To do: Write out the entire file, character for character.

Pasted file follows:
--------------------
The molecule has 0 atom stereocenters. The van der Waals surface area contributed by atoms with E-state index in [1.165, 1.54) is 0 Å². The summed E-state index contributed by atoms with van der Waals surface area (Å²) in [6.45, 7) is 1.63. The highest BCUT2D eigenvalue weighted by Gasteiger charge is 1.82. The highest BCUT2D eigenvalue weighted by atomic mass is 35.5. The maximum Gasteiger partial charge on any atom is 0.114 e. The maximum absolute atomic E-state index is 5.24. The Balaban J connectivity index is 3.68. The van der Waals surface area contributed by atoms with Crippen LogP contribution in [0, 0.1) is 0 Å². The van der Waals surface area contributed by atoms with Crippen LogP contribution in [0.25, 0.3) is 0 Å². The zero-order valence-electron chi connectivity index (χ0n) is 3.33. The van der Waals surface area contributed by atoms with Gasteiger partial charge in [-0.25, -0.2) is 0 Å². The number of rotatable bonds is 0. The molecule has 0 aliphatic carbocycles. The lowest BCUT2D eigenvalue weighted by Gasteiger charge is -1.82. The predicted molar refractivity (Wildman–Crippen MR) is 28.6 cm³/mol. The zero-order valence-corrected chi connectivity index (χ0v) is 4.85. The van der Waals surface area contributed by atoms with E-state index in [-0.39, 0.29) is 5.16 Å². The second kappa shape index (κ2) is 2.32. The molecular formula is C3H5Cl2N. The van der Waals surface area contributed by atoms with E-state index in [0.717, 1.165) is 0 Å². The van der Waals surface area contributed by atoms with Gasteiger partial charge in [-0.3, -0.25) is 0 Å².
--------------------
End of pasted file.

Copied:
The molecule has 0 atom stereocenters. The van der Waals surface area contributed by atoms with E-state index in [1.165, 1.54) is 0 Å². The summed E-state index contributed by atoms with van der Waals surface area (Å²) in [6.45, 7) is 1.63. The highest BCUT2D eigenvalue weighted by Gasteiger charge is 1.82. The highest BCUT2D eigenvalue weighted by atomic mass is 35.5. The maximum Gasteiger partial charge on any atom is 0.114 e. The maximum absolute atomic E-state index is 5.24. The Balaban J connectivity index is 3.68. The van der Waals surface area contributed by atoms with Crippen LogP contribution in [0, 0.1) is 0 Å². The van der Waals surface area contributed by atoms with Crippen LogP contribution in [0.25, 0.3) is 0 Å². The zero-order valence-electron chi connectivity index (χ0n) is 3.33. The van der Waals surface area contributed by atoms with Gasteiger partial charge in [-0.25, -0.2) is 0 Å². The number of rotatable bonds is 0. The molecule has 0 aliphatic carbocycles. The lowest BCUT2D eigenvalue weighted by Gasteiger charge is -1.82. The predicted molar refractivity (Wildman–Crippen MR) is 28.6 cm³/mol. The zero-order valence-corrected chi connectivity index (χ0v) is 4.85. The van der Waals surface area contributed by atoms with E-state index in [-0.39, 0.29) is 5.16 Å². The second kappa shape index (κ2) is 2.32. The molecular formula is C3H5Cl2N. The van der Waals surface area contributed by atoms with E-state index in [0.717, 1.165) is 0 Å². The van der Waals surface area contributed by atoms with Gasteiger partial charge in [-0.3, -0.25) is 0 Å².